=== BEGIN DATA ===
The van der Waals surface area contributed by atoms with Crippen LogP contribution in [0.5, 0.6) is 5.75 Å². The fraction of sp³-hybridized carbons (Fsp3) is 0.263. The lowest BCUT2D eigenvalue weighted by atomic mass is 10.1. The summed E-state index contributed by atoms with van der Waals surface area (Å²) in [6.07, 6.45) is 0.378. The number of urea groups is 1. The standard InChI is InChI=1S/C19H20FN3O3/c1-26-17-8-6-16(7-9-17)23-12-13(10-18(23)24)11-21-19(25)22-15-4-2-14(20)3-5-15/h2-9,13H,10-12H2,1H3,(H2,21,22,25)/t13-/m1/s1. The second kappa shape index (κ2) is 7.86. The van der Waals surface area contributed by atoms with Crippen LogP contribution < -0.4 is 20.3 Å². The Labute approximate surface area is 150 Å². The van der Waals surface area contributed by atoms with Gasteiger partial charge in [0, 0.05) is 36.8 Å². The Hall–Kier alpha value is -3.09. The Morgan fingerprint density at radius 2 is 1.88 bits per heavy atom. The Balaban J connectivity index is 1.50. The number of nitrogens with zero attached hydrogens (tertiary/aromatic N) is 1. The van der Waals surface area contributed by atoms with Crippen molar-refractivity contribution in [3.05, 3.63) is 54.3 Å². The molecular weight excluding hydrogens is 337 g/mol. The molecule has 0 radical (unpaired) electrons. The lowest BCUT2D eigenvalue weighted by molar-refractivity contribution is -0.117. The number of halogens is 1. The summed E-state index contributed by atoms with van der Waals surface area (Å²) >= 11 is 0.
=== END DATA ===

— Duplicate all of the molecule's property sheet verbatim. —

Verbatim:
The van der Waals surface area contributed by atoms with Crippen LogP contribution in [0.5, 0.6) is 5.75 Å². The fraction of sp³-hybridized carbons (Fsp3) is 0.263. The lowest BCUT2D eigenvalue weighted by atomic mass is 10.1. The summed E-state index contributed by atoms with van der Waals surface area (Å²) in [6.07, 6.45) is 0.378. The number of urea groups is 1. The standard InChI is InChI=1S/C19H20FN3O3/c1-26-17-8-6-16(7-9-17)23-12-13(10-18(23)24)11-21-19(25)22-15-4-2-14(20)3-5-15/h2-9,13H,10-12H2,1H3,(H2,21,22,25)/t13-/m1/s1. The second kappa shape index (κ2) is 7.86. The van der Waals surface area contributed by atoms with Crippen LogP contribution < -0.4 is 20.3 Å². The Labute approximate surface area is 150 Å². The van der Waals surface area contributed by atoms with Gasteiger partial charge in [0, 0.05) is 36.8 Å². The Hall–Kier alpha value is -3.09. The Morgan fingerprint density at radius 2 is 1.88 bits per heavy atom. The Balaban J connectivity index is 1.50. The number of nitrogens with zero attached hydrogens (tertiary/aromatic N) is 1. The van der Waals surface area contributed by atoms with Crippen molar-refractivity contribution in [3.05, 3.63) is 54.3 Å². The molecular weight excluding hydrogens is 337 g/mol. The molecule has 0 radical (unpaired) electrons. The lowest BCUT2D eigenvalue weighted by molar-refractivity contribution is -0.117. The number of halogens is 1. The summed E-state index contributed by atoms with van der Waals surface area (Å²) >= 11 is 0.